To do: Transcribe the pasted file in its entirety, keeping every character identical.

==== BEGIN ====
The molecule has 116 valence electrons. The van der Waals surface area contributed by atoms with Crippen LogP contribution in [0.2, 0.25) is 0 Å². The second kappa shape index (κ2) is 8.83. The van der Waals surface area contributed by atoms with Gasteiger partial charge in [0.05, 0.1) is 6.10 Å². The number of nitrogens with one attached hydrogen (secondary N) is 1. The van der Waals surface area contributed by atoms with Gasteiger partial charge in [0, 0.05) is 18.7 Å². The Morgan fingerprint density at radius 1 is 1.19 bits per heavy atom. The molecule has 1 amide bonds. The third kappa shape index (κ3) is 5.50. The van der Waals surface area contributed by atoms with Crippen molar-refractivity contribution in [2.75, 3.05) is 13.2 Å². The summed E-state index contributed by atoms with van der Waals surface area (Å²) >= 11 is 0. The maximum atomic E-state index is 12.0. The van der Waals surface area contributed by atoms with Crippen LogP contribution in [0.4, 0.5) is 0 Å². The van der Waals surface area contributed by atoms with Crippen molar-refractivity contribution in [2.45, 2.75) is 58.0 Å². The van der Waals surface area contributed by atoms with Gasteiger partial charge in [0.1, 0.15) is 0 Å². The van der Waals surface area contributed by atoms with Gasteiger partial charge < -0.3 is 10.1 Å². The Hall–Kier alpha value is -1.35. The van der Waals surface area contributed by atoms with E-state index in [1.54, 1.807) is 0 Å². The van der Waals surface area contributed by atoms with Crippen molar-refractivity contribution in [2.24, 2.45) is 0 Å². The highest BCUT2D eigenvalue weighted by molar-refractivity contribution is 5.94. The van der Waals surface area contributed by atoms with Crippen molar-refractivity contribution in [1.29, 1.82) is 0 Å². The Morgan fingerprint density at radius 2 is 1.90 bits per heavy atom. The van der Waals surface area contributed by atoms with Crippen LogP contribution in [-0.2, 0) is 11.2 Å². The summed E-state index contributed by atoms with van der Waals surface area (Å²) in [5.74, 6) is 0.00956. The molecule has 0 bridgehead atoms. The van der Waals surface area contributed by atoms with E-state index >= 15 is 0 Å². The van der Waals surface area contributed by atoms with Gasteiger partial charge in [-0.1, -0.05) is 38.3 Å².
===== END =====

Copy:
The molecule has 116 valence electrons. The van der Waals surface area contributed by atoms with Crippen LogP contribution in [0.2, 0.25) is 0 Å². The second kappa shape index (κ2) is 8.83. The van der Waals surface area contributed by atoms with Gasteiger partial charge in [0.05, 0.1) is 6.10 Å². The number of nitrogens with one attached hydrogen (secondary N) is 1. The van der Waals surface area contributed by atoms with Gasteiger partial charge in [0, 0.05) is 18.7 Å². The Morgan fingerprint density at radius 1 is 1.19 bits per heavy atom. The molecule has 1 amide bonds. The third kappa shape index (κ3) is 5.50. The van der Waals surface area contributed by atoms with Crippen molar-refractivity contribution in [2.75, 3.05) is 13.2 Å². The summed E-state index contributed by atoms with van der Waals surface area (Å²) >= 11 is 0. The maximum atomic E-state index is 12.0. The van der Waals surface area contributed by atoms with Crippen LogP contribution in [0.4, 0.5) is 0 Å². The van der Waals surface area contributed by atoms with Crippen molar-refractivity contribution in [2.45, 2.75) is 58.0 Å². The van der Waals surface area contributed by atoms with Gasteiger partial charge in [0.1, 0.15) is 0 Å². The van der Waals surface area contributed by atoms with Gasteiger partial charge < -0.3 is 10.1 Å². The Hall–Kier alpha value is -1.35. The van der Waals surface area contributed by atoms with E-state index in [1.54, 1.807) is 0 Å². The van der Waals surface area contributed by atoms with Crippen molar-refractivity contribution in [2.24, 2.45) is 0 Å². The highest BCUT2D eigenvalue weighted by molar-refractivity contribution is 5.94. The van der Waals surface area contributed by atoms with Crippen molar-refractivity contribution in [1.29, 1.82) is 0 Å². The Morgan fingerprint density at radius 2 is 1.90 bits per heavy atom. The van der Waals surface area contributed by atoms with Crippen LogP contribution in [-0.2, 0) is 11.2 Å². The summed E-state index contributed by atoms with van der Waals surface area (Å²) in [5.74, 6) is 0.00956. The molecule has 0 bridgehead atoms. The van der Waals surface area contributed by atoms with E-state index >= 15 is 0 Å². The van der Waals surface area contributed by atoms with Gasteiger partial charge in [-0.1, -0.05) is 38.3 Å².